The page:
HELSINKI, Finland, Dec. 17 (UPI) -- Researchers have finally confirmed the ancient Egyptian's direct knowledge of variable star Algol and its periodic eclipses.
Algol is one of the best known eclipsing binaries. The pair is commonly known as the Demon Star, and can be found in the constellation Perseus. Eclipsing binaries are a pair of stars that rotate around a shared center of gravity. When they momentarily align, one star eclipsing the other, the stars appear to dim.
Researchers have previously speculated that ancient Egyptians observed the periodic dimming of Algol's binary system, but definitive evidence was hard to come by.
Recent analysis of a well-preserved ancient Egyptian calendar, however, offers the most convincing argument yet that ancient Egyptians observed and recorded Algol's eclipse.
The Cairo Calendar, CC for short, dates to between 1244 and 1163 BCE. Its contents include information about deities represented in the stars. Changes among the stars were interpreted as auspices.
Researchers at the University of Helsinki were able to show that Algol is linked with the mythological figure Horus. They also found direct correlations between the actions of Horus in mythological texts and changes in the brightness of Algol. These changes are reflected in periods of improving and worsening luck on the CC.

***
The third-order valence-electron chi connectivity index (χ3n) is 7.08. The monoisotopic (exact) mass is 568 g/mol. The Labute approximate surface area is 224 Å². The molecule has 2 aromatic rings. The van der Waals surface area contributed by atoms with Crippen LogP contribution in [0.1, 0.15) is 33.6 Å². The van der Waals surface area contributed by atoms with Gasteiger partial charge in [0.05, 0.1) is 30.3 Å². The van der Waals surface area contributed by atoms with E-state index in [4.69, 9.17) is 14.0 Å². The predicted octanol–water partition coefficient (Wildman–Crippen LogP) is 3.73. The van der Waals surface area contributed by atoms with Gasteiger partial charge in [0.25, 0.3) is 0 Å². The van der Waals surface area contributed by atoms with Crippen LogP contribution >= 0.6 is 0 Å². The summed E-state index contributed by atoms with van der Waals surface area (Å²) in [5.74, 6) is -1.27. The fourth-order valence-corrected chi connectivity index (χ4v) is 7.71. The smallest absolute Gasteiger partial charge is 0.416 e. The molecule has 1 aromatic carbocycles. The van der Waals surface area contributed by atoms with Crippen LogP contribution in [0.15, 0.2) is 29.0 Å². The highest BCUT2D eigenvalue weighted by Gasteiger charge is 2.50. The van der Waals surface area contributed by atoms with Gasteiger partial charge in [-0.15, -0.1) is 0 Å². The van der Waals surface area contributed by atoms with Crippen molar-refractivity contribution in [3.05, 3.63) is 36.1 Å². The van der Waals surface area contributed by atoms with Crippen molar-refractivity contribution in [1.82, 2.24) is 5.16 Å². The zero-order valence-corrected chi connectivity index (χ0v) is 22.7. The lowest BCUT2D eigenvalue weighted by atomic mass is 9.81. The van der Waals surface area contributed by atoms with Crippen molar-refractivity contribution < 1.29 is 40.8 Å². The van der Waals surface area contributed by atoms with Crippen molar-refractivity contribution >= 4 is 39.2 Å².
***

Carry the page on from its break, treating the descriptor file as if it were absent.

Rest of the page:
"We have presented evidence that the 2.85 days period in the lucky prognoses of CC is equal to that of the eclipsing binary Algol during this historical era," researchers wrote in a paper describing their discovery, published this week in the journal PLOS ONE.
Researchers acknowledge that skeptics will likely remain, but argue their latest analysis is more comprehensive than all previous studies.
"These descriptions support our claim that CC is the oldest preserved historical document of the discovery of a variable star," researchers concluded.